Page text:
#5
  6. gen

    gen Been here awhile

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    Lol, I should have written up a report because the weather report said all sun, so I didn't pack any raingear, but of course it pissed on me on the way down from Tokyo to Shimizu. It was warm enough that it was actually somewhat pleasant. On the way back, I stopped at a camping store and picked up a cheap raingear set which I used for the way home, as it rained on me again going home.

    This was actually the first time I had the LC4 on the highway for any extended time and it was fine up to about 120 kph. It didn't have too much left after that, although I'm sure I could adjust that a bit with gearing but I'm hoping not to have it on the highway too often actually.

    Next time I'll take photos.
    #6
  7. meat popsicle

    meat popsicle Ignostic

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  8. bmwktmbill

    bmwktmbill Traveler

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    Hey Guys,
    Not so fast.
    Trust me to want more light than anyone but the real problem is the overall system output.
    If it was me I think I would add aux lights and forget the heavy wiring. It's there for a purpose.
    Here's my concern.
    I am running a heated vest and heated grips.
    If I beef up the regular lighting system it will suck more juice and in the USA the lights have to be on at all times.

    The marginal system is gonna go into overload when using the other accessories, actually I think it does already.

    With aux lights you can pick and choose when to burn the extra watts so less chance for a flat battery.

    For more light you could run heavy wire to the brights side only and have switched control and some choice that way.

    I run an on/off switch on my low beam ground so I can turn it off off road or cruise on the two lane with just the running bulb lit.
    Watts are the issue.

    Anyway just my $.02.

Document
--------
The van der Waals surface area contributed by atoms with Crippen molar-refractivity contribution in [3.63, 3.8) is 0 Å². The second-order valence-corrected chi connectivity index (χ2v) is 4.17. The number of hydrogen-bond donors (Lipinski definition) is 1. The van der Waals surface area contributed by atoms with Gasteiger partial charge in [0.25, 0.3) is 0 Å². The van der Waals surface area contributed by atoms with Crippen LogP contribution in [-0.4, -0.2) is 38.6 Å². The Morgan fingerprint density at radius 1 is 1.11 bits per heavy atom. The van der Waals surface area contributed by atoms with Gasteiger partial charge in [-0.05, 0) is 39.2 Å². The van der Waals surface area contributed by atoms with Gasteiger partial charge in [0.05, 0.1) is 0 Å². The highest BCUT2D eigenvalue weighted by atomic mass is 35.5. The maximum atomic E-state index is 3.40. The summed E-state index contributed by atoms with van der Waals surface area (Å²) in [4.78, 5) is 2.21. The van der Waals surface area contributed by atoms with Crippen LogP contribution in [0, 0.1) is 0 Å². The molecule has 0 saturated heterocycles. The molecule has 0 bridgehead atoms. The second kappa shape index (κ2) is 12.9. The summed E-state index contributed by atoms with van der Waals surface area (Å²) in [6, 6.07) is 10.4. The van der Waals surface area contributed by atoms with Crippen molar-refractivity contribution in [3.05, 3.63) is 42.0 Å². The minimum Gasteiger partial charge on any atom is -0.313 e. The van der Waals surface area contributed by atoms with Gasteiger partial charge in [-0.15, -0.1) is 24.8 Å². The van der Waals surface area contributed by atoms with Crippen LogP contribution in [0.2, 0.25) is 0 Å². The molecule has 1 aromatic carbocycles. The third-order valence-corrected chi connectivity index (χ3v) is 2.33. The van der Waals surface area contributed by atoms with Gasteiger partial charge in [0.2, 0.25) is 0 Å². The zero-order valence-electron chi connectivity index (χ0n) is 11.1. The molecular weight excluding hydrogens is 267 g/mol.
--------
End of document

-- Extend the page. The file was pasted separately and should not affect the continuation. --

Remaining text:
b.
    #8
  9. meat popsicle

    meat popsicle Ignostic

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    Inadequate amperage will damage electrical motors, and I would guess that it damages other electrical components as well. Luke? :ear I am guessing starving electrical components is never a good idea - it makes them wear out quicker, and if lacking enough it can make them fail.

    If you need more headroom in the charging system then you should look into HIDs.

    PS - here is a source on the Osram Night Breaker H1 halogen bulbs:
    http://cgi.ebay.com/ebaymotors/ws/e...STRK:MEWA:IT&viewitem=&item=110244126954&rd=1

    I will also be getting the Easter Beaver kit and try to do some before/after shots with stock bulbs and stock wiring. Just got to fit it into the queue...
    #9
  10. Luke

    Luke GPoET&P

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    You called?

    Here's a little reading: http://members.misty.com/don/bulb1.html

    The summary:
    Bulbs do last longer if they get a lower voltage.
    They also produce a lot less light.

    According to their numbers, running the bulbs at 10.5V instead of 12.5V will give you 55-60% of the light output, while still drawing 90% of the current. That's lame. That's less light than a 35W headlight should put out, while still using 50W of power.

    Yes, the bulb should last forever (unless vibration gets to it) but what's the point if it's hardly putting out any light?
    #10
  11. meat popsicle

    meat popsicle Ignostic

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    Thanks,

    your a handy fella. How you liking Oregon? I have tried for years to get setup in Astoria, but... :cry

    Hey, maybe I should ask if you'd recommend the Eastern Beaver kit that attaches to the fusebox or the one that has an inline fuse and connects to the battery? I am probably going to go with his kit rather than figure everything out myself.
    #11
  12. Luke

    Luke GPoET&P

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    Oregon's going pretty well. Still trying to work up the nerve to take the XR in to the DMV. :amazon

    There's not much in the way of jobs outside Portland, unfortunately. There's a reason half my HS classmates moved up here.



    Couldn't say about which kit. I hooked up to the battery directly, but my '02 doesn't have a fusebox. Either way, the kit will be a huge timesaver.